Foundational Human Factors Engineering Concepts For The Design Of Combination Products

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By Renée Bailey, senior manager, human factors engineering, BlackHägen Design

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If you are involved in designing and developing devices for combination drug and delivery products, you would likely agree that there are many complexities inherent in the development of these products. With growing patient and physician preference for minimally invasive procedures and consistent-dosing treatment alternatives, the demand for these products is forecast to increase over the next several years. According to Grandview Research, the global drug-device combination products market size was valued at $127.8 billion in 2022 and is expected to grow at a compound annual growth rate of 8.9% from 2023 to 2030.

As drug and device development advances, global regulatory requirements also continuously evolve and add their own layer of complexity. In September 2023, the U.S. FDA finalized its guidance regarding the application of human factors engineering (HFE), also called usability engineering (UE), to combination products. The finalized guidance further clarified and cemented the FDA’s expectations for applying HFE throughout the product design and development process and the importance of addressing use-related risks. So, how can companies keep pace with the demand in this highly competitive market while meeting or exceeding regulatory expectations of applying HFE?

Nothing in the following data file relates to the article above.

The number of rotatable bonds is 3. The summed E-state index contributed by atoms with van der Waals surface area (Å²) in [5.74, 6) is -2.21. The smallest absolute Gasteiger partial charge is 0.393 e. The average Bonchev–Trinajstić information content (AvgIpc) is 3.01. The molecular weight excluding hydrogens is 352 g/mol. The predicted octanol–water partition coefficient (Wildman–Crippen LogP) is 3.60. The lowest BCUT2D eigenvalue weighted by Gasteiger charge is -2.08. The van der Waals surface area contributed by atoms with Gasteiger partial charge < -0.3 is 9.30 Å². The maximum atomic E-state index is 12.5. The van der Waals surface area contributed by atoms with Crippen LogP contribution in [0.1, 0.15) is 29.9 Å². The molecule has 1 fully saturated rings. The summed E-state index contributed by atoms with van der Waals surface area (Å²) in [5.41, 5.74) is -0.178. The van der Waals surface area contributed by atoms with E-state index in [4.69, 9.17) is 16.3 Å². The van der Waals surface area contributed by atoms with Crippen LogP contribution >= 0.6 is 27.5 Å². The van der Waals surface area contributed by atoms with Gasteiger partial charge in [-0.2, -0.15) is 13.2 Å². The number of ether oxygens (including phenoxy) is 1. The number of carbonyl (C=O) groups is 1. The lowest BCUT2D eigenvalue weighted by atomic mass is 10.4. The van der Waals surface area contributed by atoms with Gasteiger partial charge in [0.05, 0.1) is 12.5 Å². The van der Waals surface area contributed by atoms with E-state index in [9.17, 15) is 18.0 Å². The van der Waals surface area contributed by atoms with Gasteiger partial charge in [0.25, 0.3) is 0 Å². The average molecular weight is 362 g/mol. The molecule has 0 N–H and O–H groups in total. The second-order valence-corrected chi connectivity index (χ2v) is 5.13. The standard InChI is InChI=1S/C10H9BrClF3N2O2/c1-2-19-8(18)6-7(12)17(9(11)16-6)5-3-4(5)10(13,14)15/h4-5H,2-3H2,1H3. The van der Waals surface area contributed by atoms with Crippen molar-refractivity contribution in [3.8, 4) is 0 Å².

Applicable FDA Guidance At A Glance

It’s important to understand all the applicable regulatory guidelines and expectations before initiating the design and development of combination products. Globally, there is a regulatory expectation that HFE is applied to ensure the product is safe and effective in the hands of the intended end user(s) in their environments of use. With the recent finalization of the combination product guidance, the FDA now has three final HFE and design guidance documents that are key references for the design and development of combination products: